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Winter Baja 2011 from Michigan Tech News
by John Gagnon, Michigan Tech
A moping sky, dreaded cold, and the rumbling of idling engines: that was the backdrop of the Winter Baja that Michigan Tech hosted Saturday at the Lake Linden Park, where a throng of students and observers awaited the start of a two-hour endurance race.
All bundled up, they mingled on an icy staging area that was chock-full of trucks, trailers, competition vehicles, welders and generators.
The anticipation was palpable. When the first of two endurance races (there were two) began at ten o’clock, 16 teams with 37 cars (Tech had three) bounced around a course that was a mile and a half long, including a section studded with moguls, big and small.
The students, who numbered 25 and are members of the Blizzard Baja Enterprise, got some assistance to build this track. The Village of Lake Linden helped out with a plow, and the town's fire department helped out with a tanker truck to ice the course so the snow would hold up.
Tech's vehicle, named the "Widow," was the only one of the three that was scored in the race. The name comes from a black widow spider--wide and close to the ground. Nevertheless the student drivers often went airborne.
"The students run this entire event," said Brett Hamlin, their advisor. "They’re under pressure, under fire, and they do very, very well. They have different skills and interests, but they put together a cohesive team. It's amazing what they pull off every single year."
There's more to this event than making the course and designing and fabricating an off-road vehicle, says Joe DeHaan, event coordinator. The students in the Enterprise have duties that range widely--hunt for sponsors, deal with finances and deadlines, and communicate well with all the visiting teams. This last job is tricky, says DeHaan, who is a fourth-year student in mechanical engineering from Caledonia. "Communication must be consistent, thorough, and up to date," he says, "so you don't have to answer the same question two times."
Tech's Winter Baja, the nation's largest invitational event, is a tune-up for the official SAE Baja competition in the summer. Tech has hosted the Winter Baja for 11 years.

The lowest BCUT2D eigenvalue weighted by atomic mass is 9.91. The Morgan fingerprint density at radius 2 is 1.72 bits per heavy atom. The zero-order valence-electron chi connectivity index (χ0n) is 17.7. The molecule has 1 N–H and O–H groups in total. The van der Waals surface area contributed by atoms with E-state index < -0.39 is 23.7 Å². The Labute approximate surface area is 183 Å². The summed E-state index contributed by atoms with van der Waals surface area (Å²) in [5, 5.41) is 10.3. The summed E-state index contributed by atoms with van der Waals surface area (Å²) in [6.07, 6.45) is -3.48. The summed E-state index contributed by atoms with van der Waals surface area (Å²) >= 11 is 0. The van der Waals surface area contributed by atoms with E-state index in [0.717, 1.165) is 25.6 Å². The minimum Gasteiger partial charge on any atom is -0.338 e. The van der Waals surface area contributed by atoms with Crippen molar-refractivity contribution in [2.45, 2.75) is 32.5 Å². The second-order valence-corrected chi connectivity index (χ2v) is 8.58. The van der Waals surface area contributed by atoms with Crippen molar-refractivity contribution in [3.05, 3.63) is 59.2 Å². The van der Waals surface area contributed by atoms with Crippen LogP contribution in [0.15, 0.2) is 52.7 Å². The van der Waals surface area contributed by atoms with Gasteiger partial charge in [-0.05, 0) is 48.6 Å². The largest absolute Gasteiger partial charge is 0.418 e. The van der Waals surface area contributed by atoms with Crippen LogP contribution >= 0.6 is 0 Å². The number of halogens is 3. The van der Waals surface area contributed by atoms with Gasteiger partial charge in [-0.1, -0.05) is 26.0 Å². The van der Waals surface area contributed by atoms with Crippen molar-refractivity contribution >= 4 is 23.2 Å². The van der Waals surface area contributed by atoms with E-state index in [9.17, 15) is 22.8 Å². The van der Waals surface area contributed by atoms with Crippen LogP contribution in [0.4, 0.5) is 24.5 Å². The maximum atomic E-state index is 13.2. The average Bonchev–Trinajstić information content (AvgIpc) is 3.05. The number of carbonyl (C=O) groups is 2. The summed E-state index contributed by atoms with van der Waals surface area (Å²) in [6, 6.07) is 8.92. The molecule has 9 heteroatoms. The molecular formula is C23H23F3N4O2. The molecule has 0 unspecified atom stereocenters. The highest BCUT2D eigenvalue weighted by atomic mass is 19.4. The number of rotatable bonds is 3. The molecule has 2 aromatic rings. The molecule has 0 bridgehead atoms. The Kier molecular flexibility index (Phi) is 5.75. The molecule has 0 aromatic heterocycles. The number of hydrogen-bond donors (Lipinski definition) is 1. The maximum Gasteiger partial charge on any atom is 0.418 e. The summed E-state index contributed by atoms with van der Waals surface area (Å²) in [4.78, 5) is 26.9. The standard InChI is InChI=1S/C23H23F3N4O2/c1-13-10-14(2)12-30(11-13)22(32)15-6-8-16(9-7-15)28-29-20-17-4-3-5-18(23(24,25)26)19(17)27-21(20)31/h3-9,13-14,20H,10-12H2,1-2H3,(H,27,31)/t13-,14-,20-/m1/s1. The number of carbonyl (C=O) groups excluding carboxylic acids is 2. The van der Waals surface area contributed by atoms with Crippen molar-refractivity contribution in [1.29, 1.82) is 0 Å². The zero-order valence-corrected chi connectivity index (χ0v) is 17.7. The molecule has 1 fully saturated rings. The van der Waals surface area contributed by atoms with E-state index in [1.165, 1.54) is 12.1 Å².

All the teams build their vehicles from scratch, which also involves fashioning components. The one constant: everybody uses a 10-horsepower Briggs & Sratton engine that can power one of these vehicles up to 40 mph.
The students made pit stops to add fuel and change drivers. Early on, one of the Tech vehicles rammed a snow bank and a carbon-fiber strut connecting the wheel with the chassis broke. Students, armed with tools and parts and vigor, had the vehicle back on track in 20 minutes. They had trouble throughout the day with carbon-fiber components that failed.
Evan Kobman, a junior in mechanical engineering from Vassar, was one of Tech's first drivers. He described the course as "pretty tough." He’s been involved in the Enterprise for three semesters and is a team leader for the chassis and rear suspension. "You apply everything you learn in class about stress and strain," he says about building the car. "You don’t want to under build or under engineer."
He put in 8 to 15 hours a week on this project--a lot of it working in the shop, which he loved. "You forget about all your other stresses." Did he ever dream of doing something like this before he came to Tech. "Absolutely, actually," he said. When he was in high school, he visited campus and saw a display of baja vehicles. He told himself, "That's what I want to do when I come up here."
DeHaan says the students begin planning this event at the start of fall semester. They started working with the village in December. They were going gangbusters a few weeks into the spring semester.
DeHaan says the job of coordinator, which involved 12 hours a week, was "stressful, but fun and worth it." He says of the project: "I'm glad I found it. I always did like playing with these kinds of toys."
The hard part was keeping everybody on task. The good part: "seeing everything coming together." The best part: the teamwork—"people to rely on."
Overall, he learned an important lesson: "Start off with a good plan and follow it."
The warm-up shed Saturday was inviting--more than once. Then, by midafternoon, the sun was out. Gone were the biting cold and the glum sky, which one student described as "the UP's perma-cloud." Early on, the students' enthusiasm trumped the weather. Spectators were pleased. Said one who traveled from Lower Michigan to observe his son competing: "A lot of fun and a learning experience, too."
* * * * *
There were three events at the Winter Baja. Two two-hour endurance runs were scored by the number of laps. Here are the results of the endurance races:
Team and Laps
3--Michigan State, 63
4--Sanilac Career Center, 62.7
5--South Dakota School of Mining and Tech, 61.7
6--Northern Illinois, 61
8—Ferris State, 59
9—University of Iowa, 58.8
10—Northern Michigan, 57
11--Ohio Northern, 56
12—Michigan Tech, 54
13--Northwestern Michigan College, 48
15--Western Michigan, 1
Twelve teams then participated in a short race where they negotiated part of the track backwards. Central Michigan won that race, too